Alligators have been around in much their present state for more than 35 million years, though they have ancestors dating back more than 200 million years. In that time they have evolved into apex predators, threatened by no living creature other than a human being, assuming said human being is well-armed. The average size of an adult American alligator is 12 feet long, with an average weight of about 800 pounds. American alligators tend to have around 80 teeth and a bite force of up to 3,000 pounds per square inch. Also, they can swim at up to 20 miles per hour, while Olympian Michael Phelps tops out at around six mph in the water.
Should an alligator get those 80 teeth sunk into you with that 3,000 PSI jaw power while you are in the water, you’re not going to have a good day, especially once it starts doing a death roll, a maneuver designed both to incapacitate and dismember prey. So rule #1 of surviving an alligator attack is to not get bitten at all, and certainly not while you’re in the water. But it would still be overkill to avoid the entire state of Florida and much of the South more generally to avoid said bite.
If missing out on so many of America’s great cities, from Miami to New Orleans, sounds like a poor trade for the assurance you won’t be eaten by an alligator, then here are the steps to follow to improve your chances of surviving an alligator encounter.
Run Away Fast
Alligators can only run at speeds up to 11 miles per hour, and they can’t even maintain that speed for long. So if you are in anything approaching good health, you should be able to outrun a gator, and no need for zigzagging, either. Just run fast and keep it up a while.
Fight Back Hard
If an alligator gets its jaws locked onto you, don’t bother trying to pry them apart. Instead, you need to inflict enough pain to make it give up on the attack, which most gators will do, being unaccustomed to prey that mounts a defense.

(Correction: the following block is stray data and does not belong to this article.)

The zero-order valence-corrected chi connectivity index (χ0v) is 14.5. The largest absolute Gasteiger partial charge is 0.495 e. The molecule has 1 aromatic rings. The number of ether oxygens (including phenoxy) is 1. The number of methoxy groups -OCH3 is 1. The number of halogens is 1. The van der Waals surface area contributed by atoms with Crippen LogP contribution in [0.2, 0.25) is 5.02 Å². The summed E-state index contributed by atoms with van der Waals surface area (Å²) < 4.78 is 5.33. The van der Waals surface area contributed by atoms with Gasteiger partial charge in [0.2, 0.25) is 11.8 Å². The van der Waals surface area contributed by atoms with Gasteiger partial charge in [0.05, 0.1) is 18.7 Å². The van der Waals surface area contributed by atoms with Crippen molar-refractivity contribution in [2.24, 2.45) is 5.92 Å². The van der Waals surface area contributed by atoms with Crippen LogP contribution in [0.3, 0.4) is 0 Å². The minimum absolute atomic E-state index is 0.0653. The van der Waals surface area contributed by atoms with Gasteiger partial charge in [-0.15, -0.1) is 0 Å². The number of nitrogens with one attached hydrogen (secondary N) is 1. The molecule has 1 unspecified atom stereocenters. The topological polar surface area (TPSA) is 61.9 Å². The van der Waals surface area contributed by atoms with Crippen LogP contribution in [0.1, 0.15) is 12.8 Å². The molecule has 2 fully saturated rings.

Go for the Snout
Viciously attacking the tip of an alligator’s snout might make it release you. Strike with a foot or fist or, better yet, a large rock. Or best, a large knife.
Gouge the Eyes
This is life or death, people, so leave the PETA stuff out and gouge that gator right in the eye, with a knife or other tool if you have it. A successful jab will almost surely buy you a moment’s freedom in which to run.
The snout and eyes are the only points on an adult alligator’s body where you are going to inflict enough pain and damage to make it release its bite and, potentially, call off the attack and leave. But avoiding that bite in the first place? Still a better idea.
Hold the Jaw Shut
An adult in good health should be strong enough to hold an alligator’s jaws shut, so if you are in a position where you can’t make a break for it, wrap your arms around the gator’s head and hold its mouth closed. If you have rope or a belt (or duct tape), you might even be able to lash the jaws.
Roll with It
If you are caught in an alligator’s jaws and you sense it beginning a death roll, do your best to roll with the gator and don’t fight against the maneuver. This will make it less likely that you lose a limb, and as death rolls use a lot of a gator’s energy, you might get one more chance to fight back and break free after a roll.
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